A big factor in the scoring differential was the horrific start to the season, as the Chiefs dropped games to Buffalo and Detroit by a combined score of 89-10. This was even with Matt Cassel and Jamaal Charles still playing.

Afterwards, the Chiefs were 7-7 and only outscored by 47 points. That looks more normal, though the wins were hardly works of art.

  • They came back to beat the lowly Colts, who started 0-13.
  • They routed Oakland 28-0 in the game Carson Palmer entered before he was ready. Six interceptions were thrown, and the Chiefs returned a pair for scores.
  • There was the Philip Rivers’ fumble meltdown on Monday Night Football, which led to a 23-20 overtime win.
  • They used their defense to eke out ugly wins over Caleb Hanie and the Bears (10-3), and then beat Tebow in the finale (7-3 at Denver).

The shining moment that probably got Romeo Crennel the promotion to head coach this offseason was the great win over Green Bay, which ended a 19-game winning streak for the Packers.

Kyle Orton was the quarterback that day. He is gone, and Matt Cassel is back healthy as the expected starter. Joining him should be returning starters like running back Jamaal Charles, tight end Tony Moeaki, and safety Eric Berry.

Will these returns plus the coaching change from the fired Todd Haley to Crennel getting a second shot be enough for the Chiefs?

Statistically, they were not your average 7-9 team.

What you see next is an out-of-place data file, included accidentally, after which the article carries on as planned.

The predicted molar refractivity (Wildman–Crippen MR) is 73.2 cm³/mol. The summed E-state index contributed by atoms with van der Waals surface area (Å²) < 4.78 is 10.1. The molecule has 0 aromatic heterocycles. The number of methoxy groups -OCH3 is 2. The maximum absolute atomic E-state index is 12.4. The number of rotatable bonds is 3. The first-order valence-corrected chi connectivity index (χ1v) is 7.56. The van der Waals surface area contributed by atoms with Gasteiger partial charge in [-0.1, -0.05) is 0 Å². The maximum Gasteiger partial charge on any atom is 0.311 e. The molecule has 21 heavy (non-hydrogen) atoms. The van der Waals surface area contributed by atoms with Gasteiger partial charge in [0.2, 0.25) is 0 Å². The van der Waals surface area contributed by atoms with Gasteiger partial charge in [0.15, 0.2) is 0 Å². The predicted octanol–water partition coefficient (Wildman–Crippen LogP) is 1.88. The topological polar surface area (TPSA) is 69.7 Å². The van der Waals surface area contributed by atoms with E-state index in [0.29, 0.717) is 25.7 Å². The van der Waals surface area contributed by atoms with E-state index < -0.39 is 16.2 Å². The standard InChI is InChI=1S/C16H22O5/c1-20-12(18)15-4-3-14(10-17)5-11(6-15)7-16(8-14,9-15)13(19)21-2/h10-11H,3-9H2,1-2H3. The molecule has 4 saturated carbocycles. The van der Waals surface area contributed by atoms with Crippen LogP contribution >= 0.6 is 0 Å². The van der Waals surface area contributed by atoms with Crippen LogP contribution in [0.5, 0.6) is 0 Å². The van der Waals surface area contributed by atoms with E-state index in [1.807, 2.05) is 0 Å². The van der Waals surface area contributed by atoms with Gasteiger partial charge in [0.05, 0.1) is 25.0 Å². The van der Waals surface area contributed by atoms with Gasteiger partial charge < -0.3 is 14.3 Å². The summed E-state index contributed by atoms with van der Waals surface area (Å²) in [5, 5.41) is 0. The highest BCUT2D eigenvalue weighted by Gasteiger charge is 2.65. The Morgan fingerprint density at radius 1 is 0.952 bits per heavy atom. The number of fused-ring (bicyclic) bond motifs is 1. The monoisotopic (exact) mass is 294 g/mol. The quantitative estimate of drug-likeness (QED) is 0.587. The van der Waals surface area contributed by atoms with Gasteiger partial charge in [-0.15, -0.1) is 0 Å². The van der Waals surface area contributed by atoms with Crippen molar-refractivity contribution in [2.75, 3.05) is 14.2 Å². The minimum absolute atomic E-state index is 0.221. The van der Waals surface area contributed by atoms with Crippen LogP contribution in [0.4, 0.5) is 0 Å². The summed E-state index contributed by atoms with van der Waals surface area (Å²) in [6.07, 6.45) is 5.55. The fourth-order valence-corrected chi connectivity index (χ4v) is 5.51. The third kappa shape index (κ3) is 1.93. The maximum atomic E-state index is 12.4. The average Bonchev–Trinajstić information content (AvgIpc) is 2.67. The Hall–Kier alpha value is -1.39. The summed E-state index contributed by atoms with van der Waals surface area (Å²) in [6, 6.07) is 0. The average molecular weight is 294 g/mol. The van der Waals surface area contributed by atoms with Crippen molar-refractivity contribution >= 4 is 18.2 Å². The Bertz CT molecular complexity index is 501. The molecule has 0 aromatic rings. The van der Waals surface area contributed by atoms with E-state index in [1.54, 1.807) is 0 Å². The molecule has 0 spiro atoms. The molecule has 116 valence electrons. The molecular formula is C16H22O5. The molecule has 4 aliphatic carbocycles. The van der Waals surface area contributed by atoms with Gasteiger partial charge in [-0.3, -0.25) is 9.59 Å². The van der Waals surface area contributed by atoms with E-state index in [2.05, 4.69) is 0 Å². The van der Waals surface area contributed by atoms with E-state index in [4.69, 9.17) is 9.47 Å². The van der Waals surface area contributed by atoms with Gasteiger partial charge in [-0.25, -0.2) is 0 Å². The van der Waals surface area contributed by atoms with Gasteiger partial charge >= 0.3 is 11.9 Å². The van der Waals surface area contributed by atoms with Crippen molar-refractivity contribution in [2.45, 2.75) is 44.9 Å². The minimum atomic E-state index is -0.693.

3. Oakland Raiders (+2.08 wins in 2011)

Told you something was very wrong about the 2011 AFC West. By scoring differential, the Broncos are the worst 8-8 team ever, the Chiefs are the worst 7-9 team ever and, as seen above, the Raiders were the fourth worst 8-8 team.

All but one of Oakland’s eight wins was by seven points or less. They beat the New York Jets 34-24.

Like their overachieving AFC West counterparts, the Raiders have a new head coach in rookie Dennis Allen. They also have a different plan at quarterback, as Carson Palmer will now have a full off-season as the starter.

Darren McFadden missed nine games last season, and Darrius Heyward-Bey may have finally figured things out in his third season.

The offense may have some potential, but the defense will really be tested after a porous showing last season. Pass rusher Kamerion Wimbley was released and went to Tennessee, while 2010 first-round pick Rolando McClain was sentenced to 180 days in jail for assault during a fight.

The Raiders have not had a winning record in the last nine seasons. Any improvement in record would finally get them back to being a winning team, but it will be very difficult in a division loaded with three more teams in a similar position.

 

2011’s Biggest Underachievers

Finally, a look at the teams that had some numbers, but not enough wins in the end in 2011.


1. Miami Dolphins (-2.26 wins in 2011)

Statistically, the Dolphins are very similar to the aforementioned 2010 Tennessee Titans. For a 6-10 team, they still managed a positive scoring differential (+16).

Also like the Titans, Miami has brought in a new head coach, Joe Philbin from Green Bay, and drafted Ryan Tannehill in the first round of the 2012 draft. Tannehill may not start this season, but it is an option.

Miami was a competitive team last year. They dropped a heartbreaker to Denver after leading 15-0 with minutes to play. They were a victim of one of the Giants’ fourth quarter comebacks. They lost on a late field goal in Dallas on Thanksgiving. Finally they blew a 17-0 lead in New England for their 10th loss of the season.

Though they traded Brandon Marshall and have a depleted receiving corps, Philbin does come from a strong passing background with Green Bay. Chad Johnson is essentially going to be in a make-or-break-my-career season, and could even lead the team in receiving based on the receivers they have.

Reggie Bush is coming off his best season as a runner in the NFL. They have Jake Long at tackle. The defense was the strength of the team, with Cameron Wake as the main pass rusher.